Armenia's vibrant print media are struggling to remain afloat due to a serious shortage of newsprint which government officials and private publishers blame on external factors such as Russia's continuing transport blockade of Georgia. Some newspaper editors, however, wonder whether the shortage is, in fact, politically motivated.
The country's largest printing house, which publishes some 30 local periodicals, claims to have been unable to ship paper since the closure of the main Russian-Georgian border crossing last summer. The privately owned company, Tigran Mets, announced late last week that it has run out of stock and will not accept printing orders from clients until further notice.
Virtually none of the affected publications has suspended publication so far, however. Some have temporarily switched to other, smaller printing houses. Others continue to be produced by Tigran Mets on thicker and more expensive paper which is normally used for books. They have had to reduce their already small printing runs to offset the extra publishing costs involved.
Tigran Mets owner and Chief Executive Officer Vrezh Markosian told EurasiaNet on November 12 that the crisis will likely end by the December 16-17 weekend. "We expect to get a fresh batch of newsprint on Friday or Sunday at the latest," he said. "It is on its way to Armenia."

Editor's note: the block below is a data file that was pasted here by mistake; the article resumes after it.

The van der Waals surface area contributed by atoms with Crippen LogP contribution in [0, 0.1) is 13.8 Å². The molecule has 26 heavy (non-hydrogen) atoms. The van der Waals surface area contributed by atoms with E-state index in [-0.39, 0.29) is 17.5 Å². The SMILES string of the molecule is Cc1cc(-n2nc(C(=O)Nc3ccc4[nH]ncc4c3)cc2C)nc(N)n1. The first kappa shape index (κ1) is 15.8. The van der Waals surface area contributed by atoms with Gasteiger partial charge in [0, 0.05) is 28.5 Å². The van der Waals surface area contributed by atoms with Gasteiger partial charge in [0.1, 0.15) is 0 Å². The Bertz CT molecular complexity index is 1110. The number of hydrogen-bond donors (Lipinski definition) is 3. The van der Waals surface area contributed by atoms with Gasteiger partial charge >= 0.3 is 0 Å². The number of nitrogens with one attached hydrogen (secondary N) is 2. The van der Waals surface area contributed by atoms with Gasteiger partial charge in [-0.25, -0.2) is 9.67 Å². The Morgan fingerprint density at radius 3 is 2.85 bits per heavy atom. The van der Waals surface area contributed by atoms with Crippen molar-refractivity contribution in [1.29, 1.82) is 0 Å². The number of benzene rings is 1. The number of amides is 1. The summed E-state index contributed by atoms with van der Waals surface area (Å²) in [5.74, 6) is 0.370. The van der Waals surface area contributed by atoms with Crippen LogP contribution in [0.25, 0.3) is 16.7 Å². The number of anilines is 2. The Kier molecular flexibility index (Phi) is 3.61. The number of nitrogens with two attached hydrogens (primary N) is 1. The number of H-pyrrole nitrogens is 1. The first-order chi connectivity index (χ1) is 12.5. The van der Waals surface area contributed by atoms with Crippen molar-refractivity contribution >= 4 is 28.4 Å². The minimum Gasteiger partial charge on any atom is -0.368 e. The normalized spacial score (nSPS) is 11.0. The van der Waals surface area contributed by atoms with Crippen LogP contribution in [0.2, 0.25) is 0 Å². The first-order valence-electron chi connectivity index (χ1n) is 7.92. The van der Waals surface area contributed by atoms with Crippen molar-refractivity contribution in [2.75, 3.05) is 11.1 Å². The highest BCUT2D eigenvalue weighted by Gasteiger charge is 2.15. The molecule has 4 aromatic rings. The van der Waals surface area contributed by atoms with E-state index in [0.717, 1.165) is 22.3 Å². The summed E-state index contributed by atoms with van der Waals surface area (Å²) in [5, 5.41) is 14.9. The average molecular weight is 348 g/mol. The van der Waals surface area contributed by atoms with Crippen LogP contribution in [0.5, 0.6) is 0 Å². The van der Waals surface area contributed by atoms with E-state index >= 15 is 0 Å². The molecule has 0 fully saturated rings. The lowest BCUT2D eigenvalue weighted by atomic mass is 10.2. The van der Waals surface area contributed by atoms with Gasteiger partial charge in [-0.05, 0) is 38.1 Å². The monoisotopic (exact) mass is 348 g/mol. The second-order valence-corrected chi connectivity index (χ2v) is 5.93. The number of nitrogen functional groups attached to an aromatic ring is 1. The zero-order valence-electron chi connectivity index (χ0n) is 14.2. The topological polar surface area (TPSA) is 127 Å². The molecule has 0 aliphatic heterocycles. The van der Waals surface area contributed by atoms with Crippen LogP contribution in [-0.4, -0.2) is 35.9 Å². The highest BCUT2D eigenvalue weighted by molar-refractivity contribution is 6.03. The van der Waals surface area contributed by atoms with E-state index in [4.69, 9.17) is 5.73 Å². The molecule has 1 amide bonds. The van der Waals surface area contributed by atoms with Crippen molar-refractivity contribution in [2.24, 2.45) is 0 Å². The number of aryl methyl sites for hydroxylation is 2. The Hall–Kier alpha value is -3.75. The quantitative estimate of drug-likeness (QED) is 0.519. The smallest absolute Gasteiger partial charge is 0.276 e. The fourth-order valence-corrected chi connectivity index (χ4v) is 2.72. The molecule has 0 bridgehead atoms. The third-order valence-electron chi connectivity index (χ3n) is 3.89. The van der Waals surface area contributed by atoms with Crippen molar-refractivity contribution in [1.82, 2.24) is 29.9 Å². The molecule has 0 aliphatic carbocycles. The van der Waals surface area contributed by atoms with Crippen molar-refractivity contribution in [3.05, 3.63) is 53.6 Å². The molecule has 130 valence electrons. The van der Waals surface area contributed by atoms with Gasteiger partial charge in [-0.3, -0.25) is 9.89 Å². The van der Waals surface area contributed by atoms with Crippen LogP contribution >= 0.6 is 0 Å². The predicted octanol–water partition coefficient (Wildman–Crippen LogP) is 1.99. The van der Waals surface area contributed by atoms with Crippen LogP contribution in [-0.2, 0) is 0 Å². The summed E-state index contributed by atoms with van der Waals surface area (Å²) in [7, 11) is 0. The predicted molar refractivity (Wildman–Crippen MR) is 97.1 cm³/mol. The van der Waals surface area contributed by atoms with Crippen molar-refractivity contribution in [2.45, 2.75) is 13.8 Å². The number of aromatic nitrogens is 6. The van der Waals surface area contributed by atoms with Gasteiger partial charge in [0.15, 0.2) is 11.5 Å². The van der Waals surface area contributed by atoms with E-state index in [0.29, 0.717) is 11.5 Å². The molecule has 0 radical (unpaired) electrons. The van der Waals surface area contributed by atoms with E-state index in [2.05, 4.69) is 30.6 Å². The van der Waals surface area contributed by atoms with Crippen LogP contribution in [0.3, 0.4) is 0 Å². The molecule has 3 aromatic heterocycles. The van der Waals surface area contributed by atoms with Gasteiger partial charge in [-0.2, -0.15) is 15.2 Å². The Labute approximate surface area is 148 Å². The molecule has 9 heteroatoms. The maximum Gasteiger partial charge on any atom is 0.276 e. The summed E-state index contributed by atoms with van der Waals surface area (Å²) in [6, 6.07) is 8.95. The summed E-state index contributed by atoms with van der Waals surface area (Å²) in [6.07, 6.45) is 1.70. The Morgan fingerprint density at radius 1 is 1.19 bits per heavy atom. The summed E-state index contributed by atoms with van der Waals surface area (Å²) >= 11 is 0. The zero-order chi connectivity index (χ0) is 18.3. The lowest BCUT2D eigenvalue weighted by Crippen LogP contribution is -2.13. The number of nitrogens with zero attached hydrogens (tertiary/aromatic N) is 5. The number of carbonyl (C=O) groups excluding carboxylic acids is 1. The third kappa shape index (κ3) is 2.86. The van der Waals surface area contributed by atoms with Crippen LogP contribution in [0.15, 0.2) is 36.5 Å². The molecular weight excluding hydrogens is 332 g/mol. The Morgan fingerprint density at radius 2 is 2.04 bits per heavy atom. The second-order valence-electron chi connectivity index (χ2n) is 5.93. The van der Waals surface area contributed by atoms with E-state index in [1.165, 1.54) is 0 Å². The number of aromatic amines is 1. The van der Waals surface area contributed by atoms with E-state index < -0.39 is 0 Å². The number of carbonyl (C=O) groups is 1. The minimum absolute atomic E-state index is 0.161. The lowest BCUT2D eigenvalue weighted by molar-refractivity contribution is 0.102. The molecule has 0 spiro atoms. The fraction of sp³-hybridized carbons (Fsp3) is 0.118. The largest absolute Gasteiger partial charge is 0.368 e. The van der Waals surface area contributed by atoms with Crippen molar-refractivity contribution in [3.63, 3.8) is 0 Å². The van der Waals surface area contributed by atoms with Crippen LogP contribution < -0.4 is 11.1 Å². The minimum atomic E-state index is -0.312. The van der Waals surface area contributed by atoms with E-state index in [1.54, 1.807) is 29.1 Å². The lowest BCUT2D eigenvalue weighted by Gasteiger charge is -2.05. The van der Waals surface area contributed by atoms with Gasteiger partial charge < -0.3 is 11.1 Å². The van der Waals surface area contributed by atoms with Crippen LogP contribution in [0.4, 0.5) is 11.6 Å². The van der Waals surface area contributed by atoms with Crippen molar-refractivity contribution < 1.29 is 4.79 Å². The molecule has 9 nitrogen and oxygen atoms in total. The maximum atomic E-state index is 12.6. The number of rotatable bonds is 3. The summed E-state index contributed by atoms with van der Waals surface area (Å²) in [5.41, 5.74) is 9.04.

Tigran Mets has for years imported Russian-made newsprint to Armenia via neighboring Georgia, usually by trucks. The company says the Russian government's decision in June to "temporarily" shut down the sole functioning Russian-Georgian border crossing at Upper Lars left more than 200 tons of its newly purchased paper stranded in southern Russia. The all-out Russian transport blockade subsequently imposed on Georgia forced it to divert the cargo consignment to the Ukrainian Black Sea port of Ilyichevsk, which operates a regular rail ferry service with Poti, Georgia.
Markosian and government officials in Yerevan say the ferry link, heavily used by Armenia in its external trade, was not operational during most of November because of stormy weather. The explanation seems less than convincing to Armenian newspaper editors and leaders of media associations. In particular, they wonder why Markosian took six months to reroute the newsprint deliveries and why he warned customers of the problem at short notice.
"I can't say for certain that there is no politics involved here," said Aram Abrahamian, editor of the independent daily Aravot. "I can only hope that the reasons [for the shortage] are really economic."
Boris Navasardian, chairman of the Yerevan Press Club, voiced similar suspicions, arguing that imports of other commodities have barely been affected by the Russian-Georgian confrontation and other problems complicating landlocked Armenia's transport communication with the outside world. "In countries like ours, the authorities can take any step to restrict freedom of speech and dissemination of information," he told a November 6 roundtable discussion in Yerevan.